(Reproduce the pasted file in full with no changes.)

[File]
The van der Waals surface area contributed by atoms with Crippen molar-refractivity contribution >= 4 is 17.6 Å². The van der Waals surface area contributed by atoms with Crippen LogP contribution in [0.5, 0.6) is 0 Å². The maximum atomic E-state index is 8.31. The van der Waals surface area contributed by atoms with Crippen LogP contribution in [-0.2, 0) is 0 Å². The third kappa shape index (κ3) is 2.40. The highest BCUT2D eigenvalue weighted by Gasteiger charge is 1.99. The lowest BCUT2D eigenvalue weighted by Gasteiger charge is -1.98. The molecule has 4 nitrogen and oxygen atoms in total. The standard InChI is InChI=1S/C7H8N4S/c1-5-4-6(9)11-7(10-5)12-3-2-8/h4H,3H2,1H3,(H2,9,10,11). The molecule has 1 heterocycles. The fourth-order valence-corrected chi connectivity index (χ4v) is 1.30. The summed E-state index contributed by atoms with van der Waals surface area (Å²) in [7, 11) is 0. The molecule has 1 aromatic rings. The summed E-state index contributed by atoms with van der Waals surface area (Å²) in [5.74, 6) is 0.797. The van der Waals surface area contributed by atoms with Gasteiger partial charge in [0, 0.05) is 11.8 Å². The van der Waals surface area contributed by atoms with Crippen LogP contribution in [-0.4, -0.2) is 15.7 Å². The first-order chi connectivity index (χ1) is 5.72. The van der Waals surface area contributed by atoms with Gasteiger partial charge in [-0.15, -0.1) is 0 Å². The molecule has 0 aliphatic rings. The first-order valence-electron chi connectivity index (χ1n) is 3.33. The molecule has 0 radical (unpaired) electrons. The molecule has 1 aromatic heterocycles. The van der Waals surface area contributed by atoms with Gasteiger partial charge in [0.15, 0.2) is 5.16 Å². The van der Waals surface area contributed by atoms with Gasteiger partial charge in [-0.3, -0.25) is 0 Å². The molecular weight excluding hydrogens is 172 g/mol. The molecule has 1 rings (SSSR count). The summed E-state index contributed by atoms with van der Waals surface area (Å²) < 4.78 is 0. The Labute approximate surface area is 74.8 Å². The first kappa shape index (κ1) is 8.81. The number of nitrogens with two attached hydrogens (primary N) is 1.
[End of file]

The van der Waals surface area contributed by atoms with Crippen molar-refractivity contribution >= 4 is 17.6 Å². The van der Waals surface area contributed by atoms with Crippen LogP contribution in [0.5, 0.6) is 0 Å². The maximum atomic E-state index is 8.31. The van der Waals surface area contributed by atoms with Crippen LogP contribution in [-0.2, 0) is 0 Å². The third kappa shape index (κ3) is 2.40. The highest BCUT2D eigenvalue weighted by Gasteiger charge is 1.99. The lowest BCUT2D eigenvalue weighted by Gasteiger charge is -1.98. The molecule has 4 nitrogen and oxygen atoms in total. The standard InChI is InChI=1S/C7H8N4S/c1-5-4-6(9)11-7(10-5)12-3-2-8/h4H,3H2,1H3,(H2,9,10,11). The molecule has 1 heterocycles. The fourth-order valence-corrected chi connectivity index (χ4v) is 1.30. The summed E-state index contributed by atoms with van der Waals surface area (Å²) in [7, 11) is 0. The molecule has 1 aromatic rings. The summed E-state index contributed by atoms with van der Waals surface area (Å²) in [5.74, 6) is 0.797. The van der Waals surface area contributed by atoms with Gasteiger partial charge in [0, 0.05) is 11.8 Å². The van der Waals surface area contributed by atoms with Crippen LogP contribution in [-0.4, -0.2) is 15.7 Å². The first-order chi connectivity index (χ1) is 5.72. The van der Waals surface area contributed by atoms with Gasteiger partial charge in [-0.15, -0.1) is 0 Å². The molecule has 0 aliphatic rings. The first-order valence-electron chi connectivity index (χ1n) is 3.33. The molecule has 0 radical (unpaired) electrons. The molecule has 1 aromatic heterocycles. The van der Waals surface area contributed by atoms with Gasteiger partial charge in [0.15, 0.2) is 5.16 Å². The van der Waals surface area contributed by atoms with Gasteiger partial charge in [-0.3, -0.25) is 0 Å². The molecular weight excluding hydrogens is 172 g/mol. The molecule has 1 rings (SSSR count). The summed E-state index contributed by atoms with van der Waals surface area (Å²) < 4.78 is 0. The Labute approximate surface area is 74.8 Å². The first kappa shape index (κ1) is 8.81. The number of nitrogens with two attached hydrogens (primary N) is 1.